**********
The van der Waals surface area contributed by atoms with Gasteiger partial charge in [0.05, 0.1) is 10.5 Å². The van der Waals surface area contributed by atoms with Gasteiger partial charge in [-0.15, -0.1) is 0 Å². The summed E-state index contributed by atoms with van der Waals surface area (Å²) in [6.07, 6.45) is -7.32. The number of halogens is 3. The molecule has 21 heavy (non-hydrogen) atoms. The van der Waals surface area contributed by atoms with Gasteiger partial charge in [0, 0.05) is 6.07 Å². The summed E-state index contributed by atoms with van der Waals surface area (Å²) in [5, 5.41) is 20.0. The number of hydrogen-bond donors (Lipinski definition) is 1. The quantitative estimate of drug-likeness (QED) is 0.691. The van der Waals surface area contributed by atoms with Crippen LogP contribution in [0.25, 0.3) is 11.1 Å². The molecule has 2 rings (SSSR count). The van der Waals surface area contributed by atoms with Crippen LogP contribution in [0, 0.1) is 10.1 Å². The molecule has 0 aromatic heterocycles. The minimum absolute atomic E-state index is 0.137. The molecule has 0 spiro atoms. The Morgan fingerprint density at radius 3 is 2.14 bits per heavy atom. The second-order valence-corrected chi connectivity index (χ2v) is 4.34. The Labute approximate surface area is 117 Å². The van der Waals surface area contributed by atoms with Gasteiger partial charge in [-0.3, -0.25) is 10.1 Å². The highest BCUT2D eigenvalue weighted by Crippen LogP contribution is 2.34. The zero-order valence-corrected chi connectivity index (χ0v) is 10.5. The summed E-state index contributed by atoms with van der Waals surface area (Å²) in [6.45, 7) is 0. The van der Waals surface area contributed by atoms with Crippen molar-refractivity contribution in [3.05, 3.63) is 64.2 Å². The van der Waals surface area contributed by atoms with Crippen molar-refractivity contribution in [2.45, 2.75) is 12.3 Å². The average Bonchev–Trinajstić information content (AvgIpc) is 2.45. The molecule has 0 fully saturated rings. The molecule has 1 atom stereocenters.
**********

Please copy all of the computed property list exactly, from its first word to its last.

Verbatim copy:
The van der Waals surface area contributed by atoms with Gasteiger partial charge in [0.05, 0.1) is 10.5 Å². The van der Waals surface area contributed by atoms with Gasteiger partial charge in [-0.15, -0.1) is 0 Å². The summed E-state index contributed by atoms with van der Waals surface area (Å²) in [6.07, 6.45) is -7.32. The number of halogens is 3. The molecule has 21 heavy (non-hydrogen) atoms. The van der Waals surface area contributed by atoms with Gasteiger partial charge in [0, 0.05) is 6.07 Å². The summed E-state index contributed by atoms with van der Waals surface area (Å²) in [5, 5.41) is 20.0. The number of hydrogen-bond donors (Lipinski definition) is 1. The quantitative estimate of drug-likeness (QED) is 0.691. The van der Waals surface area contributed by atoms with Crippen LogP contribution in [0.25, 0.3) is 11.1 Å². The molecule has 2 rings (SSSR count). The van der Waals surface area contributed by atoms with Crippen LogP contribution in [0, 0.1) is 10.1 Å². The molecule has 0 aromatic heterocycles. The minimum absolute atomic E-state index is 0.137. The molecule has 0 spiro atoms. The Morgan fingerprint density at radius 3 is 2.14 bits per heavy atom. The second-order valence-corrected chi connectivity index (χ2v) is 4.34. The Labute approximate surface area is 117 Å². The van der Waals surface area contributed by atoms with Gasteiger partial charge in [-0.3, -0.25) is 10.1 Å². The highest BCUT2D eigenvalue weighted by Crippen LogP contribution is 2.34. The zero-order valence-corrected chi connectivity index (χ0v) is 10.5. The summed E-state index contributed by atoms with van der Waals surface area (Å²) in [6.45, 7) is 0. The van der Waals surface area contributed by atoms with Crippen molar-refractivity contribution in [3.05, 3.63) is 64.2 Å². The van der Waals surface area contributed by atoms with Crippen molar-refractivity contribution in [2.45, 2.75) is 12.3 Å². The average Bonchev–Trinajstić information content (AvgIpc) is 2.45. The molecule has 0 fully saturated rings. The molecule has 1 atom stereocenters.